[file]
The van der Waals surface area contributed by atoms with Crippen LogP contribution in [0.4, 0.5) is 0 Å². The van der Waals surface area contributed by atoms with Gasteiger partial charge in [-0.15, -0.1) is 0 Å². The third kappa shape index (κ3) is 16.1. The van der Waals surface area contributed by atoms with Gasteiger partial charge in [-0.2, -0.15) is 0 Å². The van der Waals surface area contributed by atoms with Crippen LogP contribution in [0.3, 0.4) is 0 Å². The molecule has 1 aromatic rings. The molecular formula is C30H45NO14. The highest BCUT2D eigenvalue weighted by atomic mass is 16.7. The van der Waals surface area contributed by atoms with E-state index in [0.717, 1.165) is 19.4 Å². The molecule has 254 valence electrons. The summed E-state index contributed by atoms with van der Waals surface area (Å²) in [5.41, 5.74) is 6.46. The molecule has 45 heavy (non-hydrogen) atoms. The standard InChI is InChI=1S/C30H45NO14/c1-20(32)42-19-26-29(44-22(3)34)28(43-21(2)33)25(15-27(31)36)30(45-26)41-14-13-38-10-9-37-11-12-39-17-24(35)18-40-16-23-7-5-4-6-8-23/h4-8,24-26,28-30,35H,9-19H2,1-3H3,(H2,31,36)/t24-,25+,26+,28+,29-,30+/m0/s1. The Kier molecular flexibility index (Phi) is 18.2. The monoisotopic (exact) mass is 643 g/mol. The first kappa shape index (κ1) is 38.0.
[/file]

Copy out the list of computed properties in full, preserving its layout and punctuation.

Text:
The van der Waals surface area contributed by atoms with Crippen LogP contribution in [0.4, 0.5) is 0 Å². The van der Waals surface area contributed by atoms with Gasteiger partial charge in [-0.15, -0.1) is 0 Å². The third kappa shape index (κ3) is 16.1. The van der Waals surface area contributed by atoms with Gasteiger partial charge in [-0.2, -0.15) is 0 Å². The van der Waals surface area contributed by atoms with Crippen LogP contribution in [0.3, 0.4) is 0 Å². The molecule has 1 aromatic rings. The molecular formula is C30H45NO14. The highest BCUT2D eigenvalue weighted by atomic mass is 16.7. The van der Waals surface area contributed by atoms with E-state index in [0.717, 1.165) is 19.4 Å². The molecule has 254 valence electrons. The summed E-state index contributed by atoms with van der Waals surface area (Å²) in [5.41, 5.74) is 6.46. The molecule has 45 heavy (non-hydrogen) atoms. The standard InChI is InChI=1S/C30H45NO14/c1-20(32)42-19-26-29(44-22(3)34)28(43-21(2)33)25(15-27(31)36)30(45-26)41-14-13-38-10-9-37-11-12-39-17-24(35)18-40-16-23-7-5-4-6-8-23/h4-8,24-26,28-30,35H,9-19H2,1-3H3,(H2,31,36)/t24-,25+,26+,28+,29-,30+/m0/s1. The Kier molecular flexibility index (Phi) is 18.2. The monoisotopic (exact) mass is 643 g/mol. The first kappa shape index (κ1) is 38.0.